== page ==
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Discussion Starter · #1 ·
We are doign a lof of repair work on a newly bought 1880's colonial. When we removed the siding we saw this;



aside from the obvious rot and issues we were getting at there is vVertical lath and plaster on the inside of the wall. Does anyone know why this was done? Its only on one section of the house for about 15ft.
 

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It looks like the original wood siding was also the sheathing substitute. Did you remove that as well or was there just the vinyl siding?
I see "J" track at the top of the exposed wood and lath, what was below this? You don't normally have a "J" track in the middle of a wall.
Is that the plaster of the interior wall?
Ron
 

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Discussion Starter · #4 ·
Thats the bottom of a window frame. There was Vinyl covering concrete tile siding, tar paper under that, then the original wood siding, then 130 year old tar paper, then 1" tongue and groove, then exposed whatyou see now under that. The plaster is between the interior side which was plaster at one time and the exterior tongue and groove. So it was burried in the wall against the toungue and grrove. I just think thats totally bizare :)
 

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Discussion Starter · #6 ·
I dont think so, I'm fairly certain it was original. Its horse hair plaster and it looks like the rest of the plaster in the house. Its not just under a window, its from the corner of the house and extends about about a 3rd of the house. There was healthy original wood behind it, there would be no reasons to plaster inside of a wall. Unless you wanted your finished wall to have exposed studs?
 

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If this situation occurred under this window, there's a good chance it's happening under all of them. Are these replacment windows or new construction windows?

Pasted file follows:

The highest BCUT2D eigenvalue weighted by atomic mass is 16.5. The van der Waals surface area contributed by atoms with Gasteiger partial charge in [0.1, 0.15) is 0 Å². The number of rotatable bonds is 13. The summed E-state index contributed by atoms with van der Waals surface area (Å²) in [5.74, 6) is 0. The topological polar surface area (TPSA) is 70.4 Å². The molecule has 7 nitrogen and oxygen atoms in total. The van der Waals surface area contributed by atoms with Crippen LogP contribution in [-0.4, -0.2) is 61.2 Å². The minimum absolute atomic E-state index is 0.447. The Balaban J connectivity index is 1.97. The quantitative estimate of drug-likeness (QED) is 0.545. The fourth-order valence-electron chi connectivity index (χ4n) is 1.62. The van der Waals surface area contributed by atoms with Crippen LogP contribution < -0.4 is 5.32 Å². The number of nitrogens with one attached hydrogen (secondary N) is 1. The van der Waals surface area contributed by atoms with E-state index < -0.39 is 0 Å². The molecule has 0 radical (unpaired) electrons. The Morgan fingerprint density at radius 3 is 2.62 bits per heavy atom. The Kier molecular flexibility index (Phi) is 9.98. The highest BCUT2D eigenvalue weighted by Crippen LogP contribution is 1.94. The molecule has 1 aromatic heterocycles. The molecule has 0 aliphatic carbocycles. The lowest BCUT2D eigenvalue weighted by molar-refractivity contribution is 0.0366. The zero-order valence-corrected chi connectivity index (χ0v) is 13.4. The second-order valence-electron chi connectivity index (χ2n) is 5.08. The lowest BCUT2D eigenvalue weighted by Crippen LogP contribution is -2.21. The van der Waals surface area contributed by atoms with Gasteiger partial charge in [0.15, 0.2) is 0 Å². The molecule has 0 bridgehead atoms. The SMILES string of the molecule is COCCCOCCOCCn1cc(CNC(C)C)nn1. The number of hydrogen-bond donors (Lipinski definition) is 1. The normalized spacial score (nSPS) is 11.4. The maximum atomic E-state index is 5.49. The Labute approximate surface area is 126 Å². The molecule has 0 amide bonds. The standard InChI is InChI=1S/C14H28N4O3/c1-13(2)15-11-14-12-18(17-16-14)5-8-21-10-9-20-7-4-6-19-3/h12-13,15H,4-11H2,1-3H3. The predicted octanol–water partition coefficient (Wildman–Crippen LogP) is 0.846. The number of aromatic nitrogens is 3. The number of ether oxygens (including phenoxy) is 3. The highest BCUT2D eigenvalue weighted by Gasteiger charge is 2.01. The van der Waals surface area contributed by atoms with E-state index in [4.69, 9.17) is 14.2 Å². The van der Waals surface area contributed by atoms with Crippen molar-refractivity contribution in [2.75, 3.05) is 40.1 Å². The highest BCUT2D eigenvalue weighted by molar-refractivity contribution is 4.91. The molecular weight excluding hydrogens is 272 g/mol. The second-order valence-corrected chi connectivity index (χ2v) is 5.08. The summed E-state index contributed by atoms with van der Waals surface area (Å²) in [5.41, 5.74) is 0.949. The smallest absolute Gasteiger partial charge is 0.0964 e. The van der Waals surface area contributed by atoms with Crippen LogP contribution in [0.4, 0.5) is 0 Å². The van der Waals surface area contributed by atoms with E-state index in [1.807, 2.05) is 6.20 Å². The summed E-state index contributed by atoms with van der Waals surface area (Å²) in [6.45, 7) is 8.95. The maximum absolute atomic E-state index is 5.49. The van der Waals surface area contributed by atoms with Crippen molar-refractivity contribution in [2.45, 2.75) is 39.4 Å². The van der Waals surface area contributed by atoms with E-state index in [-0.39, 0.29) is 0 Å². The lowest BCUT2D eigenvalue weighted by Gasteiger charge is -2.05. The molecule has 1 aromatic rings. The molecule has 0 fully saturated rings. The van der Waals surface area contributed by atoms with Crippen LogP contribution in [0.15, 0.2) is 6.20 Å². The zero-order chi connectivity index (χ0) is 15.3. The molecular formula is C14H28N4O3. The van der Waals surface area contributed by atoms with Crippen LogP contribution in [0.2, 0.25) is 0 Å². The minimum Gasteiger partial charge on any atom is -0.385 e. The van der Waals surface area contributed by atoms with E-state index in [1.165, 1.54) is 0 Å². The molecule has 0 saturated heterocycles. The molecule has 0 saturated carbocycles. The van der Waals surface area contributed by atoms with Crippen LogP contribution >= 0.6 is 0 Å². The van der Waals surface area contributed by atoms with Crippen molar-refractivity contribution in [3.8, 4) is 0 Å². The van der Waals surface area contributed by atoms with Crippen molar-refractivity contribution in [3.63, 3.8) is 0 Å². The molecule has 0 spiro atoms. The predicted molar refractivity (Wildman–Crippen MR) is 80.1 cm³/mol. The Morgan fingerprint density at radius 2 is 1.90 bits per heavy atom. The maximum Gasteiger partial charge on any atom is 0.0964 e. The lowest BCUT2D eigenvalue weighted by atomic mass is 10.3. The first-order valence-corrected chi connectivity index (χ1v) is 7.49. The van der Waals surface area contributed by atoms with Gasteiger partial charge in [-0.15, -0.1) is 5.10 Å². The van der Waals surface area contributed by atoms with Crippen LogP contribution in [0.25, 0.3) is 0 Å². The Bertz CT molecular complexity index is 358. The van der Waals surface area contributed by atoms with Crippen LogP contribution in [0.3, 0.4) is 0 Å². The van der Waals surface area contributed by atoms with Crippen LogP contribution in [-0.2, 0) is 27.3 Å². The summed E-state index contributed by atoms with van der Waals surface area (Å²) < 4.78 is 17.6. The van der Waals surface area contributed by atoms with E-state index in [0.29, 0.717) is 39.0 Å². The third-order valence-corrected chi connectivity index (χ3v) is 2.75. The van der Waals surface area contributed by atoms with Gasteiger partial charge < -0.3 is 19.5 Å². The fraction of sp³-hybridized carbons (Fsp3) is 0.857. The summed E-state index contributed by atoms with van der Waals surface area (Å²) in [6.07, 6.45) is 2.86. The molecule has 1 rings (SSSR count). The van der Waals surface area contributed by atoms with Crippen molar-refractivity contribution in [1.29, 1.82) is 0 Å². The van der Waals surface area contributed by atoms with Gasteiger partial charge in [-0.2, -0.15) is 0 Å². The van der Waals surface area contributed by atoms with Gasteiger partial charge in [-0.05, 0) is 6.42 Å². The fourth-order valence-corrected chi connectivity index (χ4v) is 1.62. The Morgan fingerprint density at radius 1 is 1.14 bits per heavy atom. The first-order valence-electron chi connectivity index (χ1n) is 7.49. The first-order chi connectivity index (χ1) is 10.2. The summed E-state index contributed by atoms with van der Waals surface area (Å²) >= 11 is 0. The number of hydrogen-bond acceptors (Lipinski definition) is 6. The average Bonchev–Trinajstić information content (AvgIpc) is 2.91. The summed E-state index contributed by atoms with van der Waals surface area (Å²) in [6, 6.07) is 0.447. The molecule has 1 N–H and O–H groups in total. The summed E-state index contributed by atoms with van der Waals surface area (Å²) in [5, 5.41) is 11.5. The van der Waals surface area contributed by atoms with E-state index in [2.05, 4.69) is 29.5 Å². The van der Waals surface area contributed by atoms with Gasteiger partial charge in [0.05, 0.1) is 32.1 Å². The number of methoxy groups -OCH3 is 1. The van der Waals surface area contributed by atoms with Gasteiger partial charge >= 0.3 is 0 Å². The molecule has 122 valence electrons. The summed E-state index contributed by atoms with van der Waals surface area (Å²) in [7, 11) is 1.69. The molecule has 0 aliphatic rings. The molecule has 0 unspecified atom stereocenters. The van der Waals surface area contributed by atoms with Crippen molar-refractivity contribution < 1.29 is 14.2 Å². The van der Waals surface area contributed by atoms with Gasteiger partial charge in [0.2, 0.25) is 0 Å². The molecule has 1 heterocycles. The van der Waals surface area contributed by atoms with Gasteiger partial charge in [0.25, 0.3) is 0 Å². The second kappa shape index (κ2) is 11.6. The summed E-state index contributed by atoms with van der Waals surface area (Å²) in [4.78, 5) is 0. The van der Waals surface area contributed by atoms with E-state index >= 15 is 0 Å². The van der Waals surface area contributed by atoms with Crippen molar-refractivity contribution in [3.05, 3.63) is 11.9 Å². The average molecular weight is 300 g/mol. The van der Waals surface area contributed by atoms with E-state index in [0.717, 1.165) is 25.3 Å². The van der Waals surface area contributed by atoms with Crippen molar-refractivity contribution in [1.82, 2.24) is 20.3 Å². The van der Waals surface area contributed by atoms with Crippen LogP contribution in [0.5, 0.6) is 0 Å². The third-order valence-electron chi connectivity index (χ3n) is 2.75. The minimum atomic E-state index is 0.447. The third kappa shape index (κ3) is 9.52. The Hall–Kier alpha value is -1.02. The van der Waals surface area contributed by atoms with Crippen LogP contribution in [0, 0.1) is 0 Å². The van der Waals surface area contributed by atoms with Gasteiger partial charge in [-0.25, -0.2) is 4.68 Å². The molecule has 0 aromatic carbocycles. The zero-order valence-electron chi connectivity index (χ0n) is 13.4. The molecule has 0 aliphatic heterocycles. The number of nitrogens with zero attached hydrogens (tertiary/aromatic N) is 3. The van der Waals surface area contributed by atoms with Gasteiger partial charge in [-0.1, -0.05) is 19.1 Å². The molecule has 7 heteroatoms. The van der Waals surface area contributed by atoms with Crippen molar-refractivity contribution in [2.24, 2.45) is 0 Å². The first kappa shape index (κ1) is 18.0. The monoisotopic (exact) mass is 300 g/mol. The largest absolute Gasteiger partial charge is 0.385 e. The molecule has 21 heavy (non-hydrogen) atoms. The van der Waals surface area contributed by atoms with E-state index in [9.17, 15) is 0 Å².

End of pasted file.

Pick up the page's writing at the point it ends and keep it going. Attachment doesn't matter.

Do you have a photo of this window? Are all the windows the same?
Ron
 

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Maybe the owner then was a paranoid plasterer, worried someone would shoot him through a wall because he kept skipping with the money.
To stop the rising water from the river when it beached the banks.
Because his dog liked that neighbor's dog and kept digging through the 1st interior wall.
Was a plaster, not a carpenter, wanted to stop the air leaks from poorly installed siding.
Early sound control for his 12 children from the neighbor. Trying to find the time to finish the wall higher was difficult, to say the least. Be safe, GBAR
 

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Discussion Starter · #9 · (Edited)
I think GBAR is probably right.



If this situation occurred under this window, there's a good chance it's happening under all of them. Are these replacment windows or new construction windows?
Do you have a photo of this window? Are all the windows the same?
Ron, the problem at the bottom was caused by ignorance. A previous owner thought it would be nice not to have to step up into his home, so he concreted up to the doorway. Concrete against the sill/studs/joist ends retained water and rotted them all out. The slab after years ended up pitched towards the house. No gutters didnt help. The windows are all screwed up too. We just go the house.

See the following thread: http://www.diychatroom.com/f19/rotted-sill-plate-joist-ends-stud-bottoms-oh-my-41337-new-post/

:)
 

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I've run into that in old houses. I think it was an attempt at some insulating qualities. A sort of extra layer of plaster to slow down the heat loss through the walls. It's usually just a scratch coat on lath.
 
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